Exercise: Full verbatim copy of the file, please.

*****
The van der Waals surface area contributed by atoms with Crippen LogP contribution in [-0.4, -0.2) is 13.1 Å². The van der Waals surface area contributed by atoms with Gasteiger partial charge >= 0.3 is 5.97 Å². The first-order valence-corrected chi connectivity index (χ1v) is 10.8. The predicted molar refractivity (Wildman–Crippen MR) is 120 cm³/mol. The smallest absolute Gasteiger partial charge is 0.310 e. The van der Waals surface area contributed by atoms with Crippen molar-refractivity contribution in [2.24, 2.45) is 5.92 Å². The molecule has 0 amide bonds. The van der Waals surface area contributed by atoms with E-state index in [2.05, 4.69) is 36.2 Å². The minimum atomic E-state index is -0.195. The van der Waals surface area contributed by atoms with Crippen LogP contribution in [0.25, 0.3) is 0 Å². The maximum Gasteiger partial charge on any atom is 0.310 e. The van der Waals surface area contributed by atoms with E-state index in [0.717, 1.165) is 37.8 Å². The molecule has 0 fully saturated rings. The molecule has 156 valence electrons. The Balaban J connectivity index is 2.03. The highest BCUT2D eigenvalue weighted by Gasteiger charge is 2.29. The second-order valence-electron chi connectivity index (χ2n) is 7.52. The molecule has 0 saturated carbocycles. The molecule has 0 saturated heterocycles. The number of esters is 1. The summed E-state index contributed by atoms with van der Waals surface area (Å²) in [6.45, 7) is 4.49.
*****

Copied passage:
The van der Waals surface area contributed by atoms with Crippen LogP contribution in [-0.4, -0.2) is 13.1 Å². The van der Waals surface area contributed by atoms with Gasteiger partial charge >= 0.3 is 5.97 Å². The first-order valence-corrected chi connectivity index (χ1v) is 10.8. The predicted molar refractivity (Wildman–Crippen MR) is 120 cm³/mol. The smallest absolute Gasteiger partial charge is 0.310 e. The van der Waals surface area contributed by atoms with Crippen molar-refractivity contribution in [2.24, 2.45) is 5.92 Å². The molecule has 0 amide bonds. The van der Waals surface area contributed by atoms with E-state index in [2.05, 4.69) is 36.2 Å². The minimum atomic E-state index is -0.195. The van der Waals surface area contributed by atoms with Crippen LogP contribution in [0.25, 0.3) is 0 Å². The maximum Gasteiger partial charge on any atom is 0.310 e. The van der Waals surface area contributed by atoms with E-state index in [0.717, 1.165) is 37.8 Å². The molecule has 0 fully saturated rings. The molecule has 156 valence electrons. The Balaban J connectivity index is 2.03. The highest BCUT2D eigenvalue weighted by Gasteiger charge is 2.29. The second-order valence-electron chi connectivity index (χ2n) is 7.52. The molecule has 0 saturated carbocycles. The molecule has 0 saturated heterocycles. The number of esters is 1. The summed E-state index contributed by atoms with van der Waals surface area (Å²) in [6.45, 7) is 4.49.